All About Jazz

Home » Articles » CD/LP/Track Review

Dear All About Jazz Readers,

If you're familiar with All About Jazz, you know that we've dedicated over two decades to supporting jazz as an art form, and more importantly, the creative musicians who make it. Our enduring commitment has made All About Jazz one of the most culturally important websites of its kind in the world reaching hundreds of thousands of readers every month. However, to expand our offerings and develop new means to foster jazz discovery we need your help.

You can become a sustaining member for a modest $20 and in return, we'll immediately hide those pesky Google ads PLUS deliver exclusive content and provide access to future articles for a full year! This combination will not only improve your AAJ experience, it will allow us to continue to rigorously build on the great work we first started in 1995. Read on to view our project ideas...

342

Bojan Z Trio: Transpacifik

By

Sign in to view read count
This art of music has the virtue of being plural and boundless. Even so, its development has allowed the formation of certain well-fenced lots. For instance, people say that Coltrane's playing was a definite landmark that no sax player after him could beat. Equally, they say that Tatum, Powell, and Evans did the whole thing that can be done on piano. So if they listen, for example, to Mehldau, they compare him to Bill Evans, or, paraphrasing Mehldau's words, they set a thorn of comparison in his side.

It cannot be denied that jazz is an art of influences, but that does not imply that originality cannot be reached. I begun to listen to jazz in the middle of the '80s when I was a teenager. I have since been listening to my contemporary fellows, such as my elders did with theirs. In this sense, Black Codes from the Underground or J Mood seemed to me really original jazz music, discounting resemblances (since I was ignorant of the tradition). This sort of virginity of criticism permitted me to appreciate the craft of my generation in its own right. One of these original voices was born in 1968 in Belgrade: the great pianist Bojan Zulfikarpasic. Transpacifik, his fifth release as a leader, is also his first trio date, featuring bassist Scott Colley and drummer Nasheet Waits. This record represents a personal statement that challenges the comparison menace.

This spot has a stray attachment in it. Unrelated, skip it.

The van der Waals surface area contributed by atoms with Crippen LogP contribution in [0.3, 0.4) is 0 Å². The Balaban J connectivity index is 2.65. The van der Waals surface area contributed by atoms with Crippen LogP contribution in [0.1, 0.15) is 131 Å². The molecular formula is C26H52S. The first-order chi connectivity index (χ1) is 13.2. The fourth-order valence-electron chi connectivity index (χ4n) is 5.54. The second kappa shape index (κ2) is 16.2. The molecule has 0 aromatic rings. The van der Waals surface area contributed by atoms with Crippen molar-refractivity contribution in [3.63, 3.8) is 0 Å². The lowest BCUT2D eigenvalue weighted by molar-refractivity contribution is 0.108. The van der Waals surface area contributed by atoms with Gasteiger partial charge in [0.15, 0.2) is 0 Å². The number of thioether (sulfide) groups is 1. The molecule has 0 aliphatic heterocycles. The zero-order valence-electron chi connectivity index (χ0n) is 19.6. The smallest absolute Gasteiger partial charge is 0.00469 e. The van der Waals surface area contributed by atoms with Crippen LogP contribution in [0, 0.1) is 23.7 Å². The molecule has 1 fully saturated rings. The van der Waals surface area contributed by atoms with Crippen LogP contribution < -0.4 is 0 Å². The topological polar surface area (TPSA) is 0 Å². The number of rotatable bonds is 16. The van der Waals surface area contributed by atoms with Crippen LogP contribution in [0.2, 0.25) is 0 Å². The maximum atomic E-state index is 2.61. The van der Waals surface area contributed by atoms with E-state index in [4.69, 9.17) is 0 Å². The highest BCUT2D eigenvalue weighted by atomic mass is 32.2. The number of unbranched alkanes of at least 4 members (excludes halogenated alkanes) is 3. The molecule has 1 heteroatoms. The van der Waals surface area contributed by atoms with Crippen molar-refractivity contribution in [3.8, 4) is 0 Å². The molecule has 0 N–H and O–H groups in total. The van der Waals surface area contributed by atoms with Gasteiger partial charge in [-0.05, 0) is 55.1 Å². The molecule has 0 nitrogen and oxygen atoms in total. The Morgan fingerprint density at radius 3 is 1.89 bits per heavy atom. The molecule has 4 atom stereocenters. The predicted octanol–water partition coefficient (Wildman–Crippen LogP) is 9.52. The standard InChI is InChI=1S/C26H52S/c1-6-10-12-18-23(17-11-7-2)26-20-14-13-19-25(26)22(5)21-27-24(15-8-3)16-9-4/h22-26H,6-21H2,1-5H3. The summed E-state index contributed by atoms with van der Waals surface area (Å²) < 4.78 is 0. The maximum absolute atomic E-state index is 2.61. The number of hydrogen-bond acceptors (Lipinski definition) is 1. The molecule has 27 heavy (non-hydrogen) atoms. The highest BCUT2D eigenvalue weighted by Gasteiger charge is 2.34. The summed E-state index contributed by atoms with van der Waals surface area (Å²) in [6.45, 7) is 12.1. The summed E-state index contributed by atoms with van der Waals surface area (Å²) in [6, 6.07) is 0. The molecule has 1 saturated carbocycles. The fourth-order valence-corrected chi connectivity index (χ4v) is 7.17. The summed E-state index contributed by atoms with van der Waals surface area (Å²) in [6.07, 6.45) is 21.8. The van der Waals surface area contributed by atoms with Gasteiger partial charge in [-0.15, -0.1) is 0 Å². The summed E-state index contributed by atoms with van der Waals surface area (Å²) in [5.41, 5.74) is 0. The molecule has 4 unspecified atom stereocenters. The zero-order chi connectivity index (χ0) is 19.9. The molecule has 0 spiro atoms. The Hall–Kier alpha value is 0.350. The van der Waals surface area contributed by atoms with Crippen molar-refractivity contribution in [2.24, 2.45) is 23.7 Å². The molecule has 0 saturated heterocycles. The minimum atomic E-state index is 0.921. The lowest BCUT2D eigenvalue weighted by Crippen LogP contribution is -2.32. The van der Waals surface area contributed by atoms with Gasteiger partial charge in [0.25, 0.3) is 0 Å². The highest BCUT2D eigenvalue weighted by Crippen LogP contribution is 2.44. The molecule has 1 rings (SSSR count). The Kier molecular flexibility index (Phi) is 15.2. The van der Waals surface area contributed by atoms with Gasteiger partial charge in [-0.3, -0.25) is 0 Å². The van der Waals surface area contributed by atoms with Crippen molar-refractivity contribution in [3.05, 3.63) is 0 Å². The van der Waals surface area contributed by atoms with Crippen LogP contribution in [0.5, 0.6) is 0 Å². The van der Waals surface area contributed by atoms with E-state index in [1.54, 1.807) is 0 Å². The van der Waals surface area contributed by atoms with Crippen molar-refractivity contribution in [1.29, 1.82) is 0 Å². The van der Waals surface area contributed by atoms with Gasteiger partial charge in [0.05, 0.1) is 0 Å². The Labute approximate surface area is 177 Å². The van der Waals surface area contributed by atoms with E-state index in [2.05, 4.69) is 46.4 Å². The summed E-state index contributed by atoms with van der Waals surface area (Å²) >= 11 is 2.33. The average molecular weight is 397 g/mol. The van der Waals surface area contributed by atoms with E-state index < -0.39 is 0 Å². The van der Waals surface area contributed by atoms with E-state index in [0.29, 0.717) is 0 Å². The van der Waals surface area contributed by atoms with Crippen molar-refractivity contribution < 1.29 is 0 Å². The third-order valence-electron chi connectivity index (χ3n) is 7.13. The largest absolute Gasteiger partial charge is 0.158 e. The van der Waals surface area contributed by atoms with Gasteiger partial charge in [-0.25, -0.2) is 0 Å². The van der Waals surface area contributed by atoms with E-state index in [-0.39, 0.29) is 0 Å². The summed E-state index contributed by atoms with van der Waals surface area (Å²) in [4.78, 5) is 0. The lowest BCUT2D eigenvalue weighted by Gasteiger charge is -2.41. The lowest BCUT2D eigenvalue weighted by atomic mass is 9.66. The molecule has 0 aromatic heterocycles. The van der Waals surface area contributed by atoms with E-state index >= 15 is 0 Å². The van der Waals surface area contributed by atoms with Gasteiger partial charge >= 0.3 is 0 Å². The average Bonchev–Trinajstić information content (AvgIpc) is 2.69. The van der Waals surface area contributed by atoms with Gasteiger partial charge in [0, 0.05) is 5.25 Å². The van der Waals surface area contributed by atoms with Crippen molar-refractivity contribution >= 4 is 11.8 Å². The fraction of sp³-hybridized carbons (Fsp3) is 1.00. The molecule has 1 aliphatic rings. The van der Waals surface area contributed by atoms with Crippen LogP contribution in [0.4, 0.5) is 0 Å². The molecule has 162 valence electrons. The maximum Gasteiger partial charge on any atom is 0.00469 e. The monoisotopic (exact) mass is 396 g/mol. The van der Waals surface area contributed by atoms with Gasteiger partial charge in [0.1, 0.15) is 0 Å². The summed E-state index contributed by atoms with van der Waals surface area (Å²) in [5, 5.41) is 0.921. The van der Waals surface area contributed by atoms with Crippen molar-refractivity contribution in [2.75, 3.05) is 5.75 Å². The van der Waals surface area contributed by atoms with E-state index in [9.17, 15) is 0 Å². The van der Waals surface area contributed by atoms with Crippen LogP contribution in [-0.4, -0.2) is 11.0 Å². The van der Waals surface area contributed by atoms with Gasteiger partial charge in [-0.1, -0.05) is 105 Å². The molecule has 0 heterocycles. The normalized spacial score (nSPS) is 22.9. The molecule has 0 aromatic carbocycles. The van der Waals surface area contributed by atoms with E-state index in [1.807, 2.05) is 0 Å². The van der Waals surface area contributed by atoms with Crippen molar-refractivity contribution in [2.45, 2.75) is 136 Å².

Transpacifik opens with "Set It Up," a colourful merging of acoustic piano and Render rhodes. Then comes "The Joker," taken from Bojan's third record, Koreni ("root"). This version receives a joyful, muscular, ever-changing treatment with some sound cascades and a little vamp. "Flasback" has an atonal and expressionist intro, followed by a clear and punctual melodic line traced by Colley. It's a sort of suite that resembles the comings and goings of memories.

"Run Ren', Run" heads freely and collectively to the runaway path. "Bulgarska," with origins in Bulgaria, is like a lullaby played in a duet format. Its tenderness deepens due to the wooden sound of Colley and the crystal notes of the leader. "Z Rays" is a classic Bojan groove. If "Z Rays" is the skeleton, Gorznjan is the flesh of Bojan's moods; here, the brush work of Nasheet Waits deserves mention. "Sepia Sulfureux" is the color from which it takes its name. There is something slow and telluric in this tune that haunts you. Finally, the only non-original of the date, Ellington's "Angelica" or—as Z called it—"Purple Gazelle," is a bizarre calypso that sweeps into swing.

Ultimately, Bojan Zulfikarpasic crossed the ocean to meet himself and find a mature approach to his own music. This is one of the best recent trio experiences on record.


Track Listing: 1. Set it up; 2. The joker; 3. Flashback; 4. Run Ren', run !; 5. Bulgarska; 6. Z-rays; 7. Groznjan blue; 8. Sepia sulfureux; 9. Niner; 10. Purple gazelle (Angelica)

Personnel: Bojan Z: Piano; Scott Colley: Bass; Nasheet Waits: Drums.

Title: Transpacifik | Year Released: 2003 | Record Label: Label Bleu

Tags

comments powered by Disqus

Related Articles

Read Making Other Arrangements CD/LP/Track Review
Making Other Arrangements
by Ian Patterson
Published: April 25, 2018
Read Charlie & Paul CD/LP/Track Review
Charlie & Paul
by Karl Ackermann
Published: April 25, 2018
Read Sunlight CD/LP/Track Review
Sunlight
by Jeff Winbush
Published: April 25, 2018
Read Fullmoon CD/LP/Track Review
Fullmoon
by Glenn Astarita
Published: April 25, 2018
Read Fullmoon CD/LP/Track Review
Fullmoon
by Karl Ackermann
Published: April 24, 2018
Read Arise! CD/LP/Track Review
Arise!
by Chris May
Published: April 24, 2018
Read "Loneliness Road" CD/LP/Track Review Loneliness Road
by Dan McClenaghan
Published: May 11, 2017
Read "Infância" CD/LP/Track Review Infância
by Jack Bowers
Published: September 3, 2017
Read "The Vampires Meet Lionel Loueke" CD/LP/Track Review The Vampires Meet Lionel Loueke
by Mark Corroto
Published: June 16, 2017
Read "Plunged" CD/LP/Track Review Plunged
by John Sharpe
Published: February 5, 2018
Read "In-House Science" CD/LP/Track Review In-House Science
by Karl Ackermann
Published: March 9, 2018
Read "Komitas:  Seven Songs" CD/LP/Track Review Komitas: Seven Songs
by Hrayr Attarian
Published: January 7, 2018